autosomal recessive

Spinocerebellar Ataxia, Infantile-Onset

Clinical Characteristics
Ocular Features: 

Ocular problems begin by about age 7 years when various degrees of ophthalmoplegia appear.  By the second decade damage to the optic nerves is evident (optic atrophy) leading to severe vision loss.

Systemic Features: 

This mitochondrial DNA depletion syndrome allows normal development in the first year of life.  By 10-18 months of age, muscle weakness and coordination become evident.  Deep tendon reflexes are diminished or absent.  The muscle deficits are relentlessly progressive and by teenage years most individuals are wheelchair-bound.  Generalized seizures are common.  Facial and limb dyskinesia of an athetoid nature is evident to a variable degree.  A sensory polyneuropathy develops in many patients.  Cerebellar atrophy is evident on neuroimaging.

Neurosensory hearing loss may become evident late in the first decade of life.  The amount of hearing loss is progressive, leading eventually to profound deafness.  Some patients experience a complete loss of vestibular caloric responses. 

Most individuals live to adulthood but a severe form of this disease in which liver damage and encephalopathy occur limits the lifespan to about 5 years.

Genetics

This infantile-onset form of spinocerebellar atrophy results from homozygous or compound heterozygous mutations in the C10ORF2 gene (10q24) which encodes the so-called Twinkle and Twinky mitochondrial proteins. Since the Twinkle protein is involved in the production and maintenance of mitochondrial DNA, its malfunction leads to reduced quantities of mtDNA in the liver and CNS but not in skeletal muscle.

Mutations in the C10ORF2 gene affecting the Twinkle protein may be responsible for an autosomal dominant progressive ophthalmoplegia (609286) in which ptosis and cataracts are often found but the more extensive muscle and sensory deficits are often missing.  This is one of the better examples of seemingly unique, allelic phenotypes resulting from different mutations in the same gene.

Pedigree: 
Autosomal recessive
Treatment
Treatment Options: 

No effective treatment has been reported but physical therapy, assistive hearing devices, and low vision aids might be helpful in selected patients.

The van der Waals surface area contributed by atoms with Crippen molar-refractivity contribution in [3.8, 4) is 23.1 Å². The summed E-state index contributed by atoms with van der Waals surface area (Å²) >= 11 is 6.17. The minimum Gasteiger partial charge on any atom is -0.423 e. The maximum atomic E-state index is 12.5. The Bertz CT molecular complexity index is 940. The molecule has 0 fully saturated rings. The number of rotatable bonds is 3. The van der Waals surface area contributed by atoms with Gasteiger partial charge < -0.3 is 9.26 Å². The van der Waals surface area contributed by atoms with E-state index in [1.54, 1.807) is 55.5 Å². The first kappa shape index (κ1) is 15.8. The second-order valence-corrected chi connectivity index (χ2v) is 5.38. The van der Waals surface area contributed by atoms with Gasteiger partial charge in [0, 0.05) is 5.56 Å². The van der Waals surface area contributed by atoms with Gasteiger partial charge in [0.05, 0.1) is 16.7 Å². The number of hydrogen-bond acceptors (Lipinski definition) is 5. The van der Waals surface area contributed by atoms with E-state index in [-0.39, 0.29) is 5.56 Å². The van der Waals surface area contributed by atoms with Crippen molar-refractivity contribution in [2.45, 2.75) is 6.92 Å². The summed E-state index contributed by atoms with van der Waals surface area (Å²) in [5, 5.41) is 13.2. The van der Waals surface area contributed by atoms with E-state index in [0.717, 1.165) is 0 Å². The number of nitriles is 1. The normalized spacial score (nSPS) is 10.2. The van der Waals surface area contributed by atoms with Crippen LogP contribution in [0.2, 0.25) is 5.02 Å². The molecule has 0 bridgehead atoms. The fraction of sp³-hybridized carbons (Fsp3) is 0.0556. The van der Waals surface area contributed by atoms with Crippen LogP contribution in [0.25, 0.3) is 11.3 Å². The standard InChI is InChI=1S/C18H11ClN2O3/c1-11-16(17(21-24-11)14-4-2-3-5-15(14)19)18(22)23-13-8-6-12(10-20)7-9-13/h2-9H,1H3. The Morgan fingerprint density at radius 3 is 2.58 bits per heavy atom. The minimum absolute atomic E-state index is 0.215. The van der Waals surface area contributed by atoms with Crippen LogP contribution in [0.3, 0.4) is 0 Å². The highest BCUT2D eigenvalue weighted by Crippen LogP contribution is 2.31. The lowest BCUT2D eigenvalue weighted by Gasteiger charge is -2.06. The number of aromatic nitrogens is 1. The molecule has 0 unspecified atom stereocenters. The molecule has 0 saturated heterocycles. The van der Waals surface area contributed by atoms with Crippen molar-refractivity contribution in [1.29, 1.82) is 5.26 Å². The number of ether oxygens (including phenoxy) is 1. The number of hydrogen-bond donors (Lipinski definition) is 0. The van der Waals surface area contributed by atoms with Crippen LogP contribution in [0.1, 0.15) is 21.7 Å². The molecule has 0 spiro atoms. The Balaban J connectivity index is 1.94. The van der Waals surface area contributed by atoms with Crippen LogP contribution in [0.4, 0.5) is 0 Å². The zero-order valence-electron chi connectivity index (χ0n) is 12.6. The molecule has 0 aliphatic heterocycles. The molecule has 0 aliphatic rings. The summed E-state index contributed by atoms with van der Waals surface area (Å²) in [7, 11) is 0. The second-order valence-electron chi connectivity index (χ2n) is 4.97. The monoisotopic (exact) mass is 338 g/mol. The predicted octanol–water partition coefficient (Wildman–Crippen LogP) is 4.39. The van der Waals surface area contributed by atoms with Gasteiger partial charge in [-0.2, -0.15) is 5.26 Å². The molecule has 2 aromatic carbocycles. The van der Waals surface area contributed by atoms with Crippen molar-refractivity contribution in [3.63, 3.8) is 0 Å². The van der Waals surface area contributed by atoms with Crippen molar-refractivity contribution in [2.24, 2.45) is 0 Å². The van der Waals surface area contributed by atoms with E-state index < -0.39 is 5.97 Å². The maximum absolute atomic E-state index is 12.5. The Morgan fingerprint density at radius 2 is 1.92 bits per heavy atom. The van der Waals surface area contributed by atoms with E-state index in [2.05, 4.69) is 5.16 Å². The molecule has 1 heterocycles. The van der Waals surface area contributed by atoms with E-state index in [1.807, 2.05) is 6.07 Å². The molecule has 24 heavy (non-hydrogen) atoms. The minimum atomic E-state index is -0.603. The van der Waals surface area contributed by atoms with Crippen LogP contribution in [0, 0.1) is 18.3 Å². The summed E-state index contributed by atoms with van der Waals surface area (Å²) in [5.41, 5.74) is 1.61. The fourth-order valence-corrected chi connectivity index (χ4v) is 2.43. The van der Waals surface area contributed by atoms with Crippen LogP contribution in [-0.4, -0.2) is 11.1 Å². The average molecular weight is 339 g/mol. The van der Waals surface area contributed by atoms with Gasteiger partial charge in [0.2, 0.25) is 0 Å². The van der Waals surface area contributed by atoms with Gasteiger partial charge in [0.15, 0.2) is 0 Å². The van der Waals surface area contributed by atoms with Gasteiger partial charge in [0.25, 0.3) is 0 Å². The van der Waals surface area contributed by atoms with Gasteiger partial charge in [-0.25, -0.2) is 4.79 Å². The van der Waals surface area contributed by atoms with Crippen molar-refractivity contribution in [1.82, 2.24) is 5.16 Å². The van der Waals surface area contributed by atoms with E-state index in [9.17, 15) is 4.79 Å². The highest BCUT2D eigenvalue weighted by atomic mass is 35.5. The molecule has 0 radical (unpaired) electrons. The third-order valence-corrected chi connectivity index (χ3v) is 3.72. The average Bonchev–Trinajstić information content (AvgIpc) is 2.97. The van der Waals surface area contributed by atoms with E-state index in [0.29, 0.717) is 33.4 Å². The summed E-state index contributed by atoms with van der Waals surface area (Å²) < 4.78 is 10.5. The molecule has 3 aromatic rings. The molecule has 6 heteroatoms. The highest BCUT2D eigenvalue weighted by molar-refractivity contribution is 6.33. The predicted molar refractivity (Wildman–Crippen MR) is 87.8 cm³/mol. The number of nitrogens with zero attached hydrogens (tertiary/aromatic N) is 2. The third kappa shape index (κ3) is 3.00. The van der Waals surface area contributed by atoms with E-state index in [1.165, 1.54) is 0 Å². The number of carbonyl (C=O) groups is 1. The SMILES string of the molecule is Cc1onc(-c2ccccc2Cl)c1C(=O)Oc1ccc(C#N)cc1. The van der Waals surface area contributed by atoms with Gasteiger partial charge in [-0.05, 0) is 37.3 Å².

References
Article Title: 

Infantile onset spinocerebellar ataxia caused by compound heterozygosity for Twinkle mutations and modeling of Twinkle mutations causing recessive disease

Pierce SB, Gulsuner S, Stapleton GA, Walsh T, Lee MK, Mandell JB, Morales A, Klevit RE, King MC, Rogers RC. Infantile onset spinocerebellar ataxia caused by compound heterozygosity for Twinkle mutations and modeling of Twinkle mutations causing recessive disease. Cold Spring Harb Mol Case Stud. 2016 Jul;2(4):a001107. doi: 10.1101/mcs.a001107.

PubMed ID: 
27551684

Spinocerebellar Ataxia, Autosomal Recessive 7

Clinical Characteristics
Ocular Features: 

Nystagmus and saccadic pursuit eye movements are common signs.  Some patients complain of diplopia.  No other ocular abnormalities are present.

Systemic Features: 

Symptoms have their onset in late childhood and are slowly progressive.  Walking and balancing are difficult.  Dysarthria, postural tremor, and limb ataxia are evident in adults.  Fine motor movements are difficult and there is often a tremor in the hands.  Deep tendon reflexes are abnormally brisk and extensor plantar responses are seen in some individuals.  Vibration sense may be diminished.  These signs are variable as is the rate of progression.  Usually patients remain mobile and productive through the fourth decade of life.  They may become wheelchair-bound by the fifth or sixth decade.  There is no cognitive impairment.

Genetics

This is an autosomal recessive condition secondary to homozygous mutations in TPP1(11p15).

The same gene is mutated in neuronal ceroid lipofuscinosis 2 (CLN2, 204500), a far more serious condition with epilepsy, optic atrophy, retinal degeneration, and a rapidly progressive course leading to early death in many individuals. It has been suggested that mutations resulting in the more severe CLN2 phenotype completely or nearly completely abolish TPP1 enzyme activity whereas those that cause SCAR7 simply result in diminished activity.

Pedigree: 
Autosomal recessive
Treatment
Treatment Options: 

No effective treatment is known for the neurological symptoms but physical therapy and mobility devices could be helpful in maintaining ambulation.  Speech therapy could be useful for dysarthria.

References
Article Title: 

Autosomal Recessive Spinocerebellar Ataxia 7 (SCAR7) is Caused by Variants in TPP1, the Gene Involved in Classic Late-Infantile Neuronal Ceroid Lipofuscinosis 2 Disease (CLN2 Disease)

Sun Y, Almomani R, Breedveld GJ, Santen GW, Aten E, Lefeber DJ, Hoff JI, Brusse E, Verheijen FW, Verdijk RM, Kriek M, Oostra B, Breuning MH, Losekoot M, den Dunnen JT, van de Warrenburg BP, Maat-Kievit AJ. Autosomal Recessive Spinocerebellar Ataxia 7 (SCAR7) is Caused by Variants in TPP1, the Gene Involved in Classic Late-Infantile Neuronal Ceroid Lipofuscinosis 2 Disease (CLN2 Disease). Hum Mutat. 2013 Feb 15. [Epub ahead of print].